Don’t let this Black Friday/Cyber Monday spam deliver Locky ransomware to you


We see it every year: social engineering attacks that take advantage of the online shopping activities around Black Friday and Cyber Monday, targeting customers of online retailers. This year, we’re seeing a spam campaign that Amazon customers need to be wary of. The fake emails pretend to be notifications from the online retailer that a purchase has been sent out for delivery. To appear legitimate, the emails may also spoof delivery companies.

These email messages start an infection chain that leads to a ransomware infection. You don’t want to find yourself at the end of this chain, because by then, your files will have been encrypted by the malware.

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Figure 1: The Black Friday/Cyber Monday themed spam triggers an infection chain that leads to a ransomware infection

But, as it’s a chain of events, you can stop the infection at several points. Let’s trace the infection chain:

  1. The email is a fake Amazon notification. You can detect that it’s fake, because even if it tries to look as legitimate as possible, it still doesn’t look like the usual Amazon email. Amazon lists components of a fake email here: https://www.amazon.com/gp/help/customer/display.html?nodeId=15835501
  2. The attachment is a ZIP file. Don’t open this attachment.  It contains as JavaScript (.js) file, not a file type often sent in legitimate email communications.
  3. The JavaScript in the ZIP file is obfuscated. Don’t open this script. It’s a Nemucod malware that downloads the payload. Windows Defender detects this JavaScript downloader.
  4. The downloaded file is a ransomware detected as Ransom:Win32/Locky.A. Windows Defender detects this malware.

Locky is a ransomware family that encrypts files using a public key. It’s been known to be spread by the downloader Nemucod. We have been tracking the Nemucod-Locky tandem, and we have seen it evolve over time, changing attachment file names and social engineering lures. This Black Friday/Cyber Monday version is just the latest of what looks like a continuous campaign.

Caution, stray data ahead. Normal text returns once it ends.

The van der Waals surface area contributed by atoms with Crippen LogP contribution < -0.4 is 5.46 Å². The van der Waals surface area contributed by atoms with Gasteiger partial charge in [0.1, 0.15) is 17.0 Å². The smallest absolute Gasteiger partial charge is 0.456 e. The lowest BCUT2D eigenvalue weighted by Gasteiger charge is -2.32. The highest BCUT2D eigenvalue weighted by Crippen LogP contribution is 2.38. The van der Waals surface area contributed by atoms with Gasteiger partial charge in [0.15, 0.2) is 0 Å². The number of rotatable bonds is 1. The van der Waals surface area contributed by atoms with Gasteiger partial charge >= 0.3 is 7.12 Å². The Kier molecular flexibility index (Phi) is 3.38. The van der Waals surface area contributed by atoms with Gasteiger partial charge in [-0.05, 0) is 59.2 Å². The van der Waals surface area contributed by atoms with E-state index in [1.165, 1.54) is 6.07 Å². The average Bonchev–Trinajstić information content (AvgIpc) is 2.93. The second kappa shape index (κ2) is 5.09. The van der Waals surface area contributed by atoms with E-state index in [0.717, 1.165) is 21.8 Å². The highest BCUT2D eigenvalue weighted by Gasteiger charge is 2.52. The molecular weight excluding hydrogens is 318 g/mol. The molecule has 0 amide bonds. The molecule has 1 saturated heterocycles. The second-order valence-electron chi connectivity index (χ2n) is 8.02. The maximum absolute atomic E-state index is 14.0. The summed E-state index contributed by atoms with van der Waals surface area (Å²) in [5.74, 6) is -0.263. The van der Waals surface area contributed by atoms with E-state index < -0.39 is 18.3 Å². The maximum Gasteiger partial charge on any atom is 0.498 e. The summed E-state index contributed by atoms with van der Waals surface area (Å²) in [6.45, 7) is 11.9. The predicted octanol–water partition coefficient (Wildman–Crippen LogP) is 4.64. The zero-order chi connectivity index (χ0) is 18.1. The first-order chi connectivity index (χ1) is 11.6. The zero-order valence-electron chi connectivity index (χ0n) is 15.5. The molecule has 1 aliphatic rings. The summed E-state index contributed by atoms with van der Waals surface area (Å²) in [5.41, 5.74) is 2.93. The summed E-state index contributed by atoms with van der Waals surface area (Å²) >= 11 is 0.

Here are samples of the fake Amazon email messages:

black-friday-email-1

Figure 2: A sample fake Amazon email that also spoofs Royal Mail as the courier

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Figure 3: A sample fake Amazon email that also spoofs FedEx as the courier

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Figure 4: A sample fake Amazon email that also spoofs DHL as the courier

In what looks like an attempt to evade anti-spam solutions that depend on the hash of the email body, the character “=” is added in random places in the email. The malware authors could have reused the message from a previous spam campaign, and needed only to change the positions of the added character. This changes the hash of the email body, and it might prove effective against some email filters.

The email attachment is a ZIP file that contains an obfuscated JavaScript (.js) file, detected as TrojanDownloader:JS/Nemucod:

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Figure 5: The ZIP attachment contains a malicious JavaScript file